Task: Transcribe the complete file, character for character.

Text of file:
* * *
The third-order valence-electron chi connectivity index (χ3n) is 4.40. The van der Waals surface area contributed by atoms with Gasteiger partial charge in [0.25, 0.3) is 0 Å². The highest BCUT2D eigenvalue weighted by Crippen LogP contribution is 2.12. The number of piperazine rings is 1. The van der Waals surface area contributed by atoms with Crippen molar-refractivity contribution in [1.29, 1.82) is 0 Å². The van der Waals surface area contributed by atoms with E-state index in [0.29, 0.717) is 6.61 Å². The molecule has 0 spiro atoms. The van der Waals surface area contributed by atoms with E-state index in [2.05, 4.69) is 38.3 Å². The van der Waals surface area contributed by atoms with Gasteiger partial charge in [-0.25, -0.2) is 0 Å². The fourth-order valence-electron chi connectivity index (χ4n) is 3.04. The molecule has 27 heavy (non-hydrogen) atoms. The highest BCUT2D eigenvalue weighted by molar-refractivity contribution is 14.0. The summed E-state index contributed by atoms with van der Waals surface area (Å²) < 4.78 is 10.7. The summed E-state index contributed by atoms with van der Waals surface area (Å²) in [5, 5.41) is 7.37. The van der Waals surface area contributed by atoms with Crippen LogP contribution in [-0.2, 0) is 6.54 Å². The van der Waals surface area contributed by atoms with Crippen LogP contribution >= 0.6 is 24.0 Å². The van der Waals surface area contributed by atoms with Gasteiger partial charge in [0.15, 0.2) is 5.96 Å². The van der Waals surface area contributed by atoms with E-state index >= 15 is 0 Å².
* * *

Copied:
The third-order valence-electron chi connectivity index (χ3n) is 4.40. The van der Waals surface area contributed by atoms with Gasteiger partial charge in [0.25, 0.3) is 0 Å². The highest BCUT2D eigenvalue weighted by Crippen LogP contribution is 2.12. The number of piperazine rings is 1. The van der Waals surface area contributed by atoms with Crippen molar-refractivity contribution in [1.29, 1.82) is 0 Å². The van der Waals surface area contributed by atoms with E-state index in [0.29, 0.717) is 6.61 Å². The molecule has 0 spiro atoms. The van der Waals surface area contributed by atoms with E-state index in [2.05, 4.69) is 38.3 Å². The van der Waals surface area contributed by atoms with Gasteiger partial charge in [-0.25, -0.2) is 0 Å². The fourth-order valence-electron chi connectivity index (χ4n) is 3.04. The molecule has 27 heavy (non-hydrogen) atoms. The highest BCUT2D eigenvalue weighted by molar-refractivity contribution is 14.0. The summed E-state index contributed by atoms with van der Waals surface area (Å²) < 4.78 is 10.7. The summed E-state index contributed by atoms with van der Waals surface area (Å²) in [5, 5.41) is 7.37. The van der Waals surface area contributed by atoms with Crippen LogP contribution in [-0.2, 0) is 6.54 Å². The van der Waals surface area contributed by atoms with Crippen LogP contribution >= 0.6 is 24.0 Å². The van der Waals surface area contributed by atoms with Gasteiger partial charge in [0.15, 0.2) is 5.96 Å². The van der Waals surface area contributed by atoms with E-state index >= 15 is 0 Å².